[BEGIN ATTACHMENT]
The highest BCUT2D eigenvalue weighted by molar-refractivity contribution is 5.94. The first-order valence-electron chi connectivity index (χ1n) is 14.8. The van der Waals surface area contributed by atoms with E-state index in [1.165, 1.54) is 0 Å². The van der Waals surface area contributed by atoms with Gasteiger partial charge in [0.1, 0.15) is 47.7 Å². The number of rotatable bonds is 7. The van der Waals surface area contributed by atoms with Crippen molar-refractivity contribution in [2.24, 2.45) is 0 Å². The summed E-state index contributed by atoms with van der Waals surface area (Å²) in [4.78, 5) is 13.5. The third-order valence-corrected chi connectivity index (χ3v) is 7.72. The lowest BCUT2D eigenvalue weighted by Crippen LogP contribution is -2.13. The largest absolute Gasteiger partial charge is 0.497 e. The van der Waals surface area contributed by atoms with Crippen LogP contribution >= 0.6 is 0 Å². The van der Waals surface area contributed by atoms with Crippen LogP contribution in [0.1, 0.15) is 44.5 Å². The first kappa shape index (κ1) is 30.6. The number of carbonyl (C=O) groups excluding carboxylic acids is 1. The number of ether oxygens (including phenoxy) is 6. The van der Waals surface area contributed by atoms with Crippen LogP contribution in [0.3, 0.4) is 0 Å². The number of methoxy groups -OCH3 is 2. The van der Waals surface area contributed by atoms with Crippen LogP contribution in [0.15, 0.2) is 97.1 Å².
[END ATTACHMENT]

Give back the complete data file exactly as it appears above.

The highest BCUT2D eigenvalue weighted by molar-refractivity contribution is 5.94. The first-order valence-electron chi connectivity index (χ1n) is 14.8. The van der Waals surface area contributed by atoms with E-state index in [1.165, 1.54) is 0 Å². The van der Waals surface area contributed by atoms with Gasteiger partial charge in [0.1, 0.15) is 47.7 Å². The number of rotatable bonds is 7. The van der Waals surface area contributed by atoms with Crippen molar-refractivity contribution in [2.24, 2.45) is 0 Å². The summed E-state index contributed by atoms with van der Waals surface area (Å²) in [4.78, 5) is 13.5. The third-order valence-corrected chi connectivity index (χ3v) is 7.72. The lowest BCUT2D eigenvalue weighted by Crippen LogP contribution is -2.13. The largest absolute Gasteiger partial charge is 0.497 e. The van der Waals surface area contributed by atoms with Crippen LogP contribution >= 0.6 is 0 Å². The van der Waals surface area contributed by atoms with Crippen LogP contribution in [0.1, 0.15) is 44.5 Å². The first kappa shape index (κ1) is 30.6. The number of carbonyl (C=O) groups excluding carboxylic acids is 1. The number of ether oxygens (including phenoxy) is 6. The van der Waals surface area contributed by atoms with Crippen LogP contribution in [0.3, 0.4) is 0 Å². The number of methoxy groups -OCH3 is 2. The van der Waals surface area contributed by atoms with Crippen LogP contribution in [0.15, 0.2) is 97.1 Å².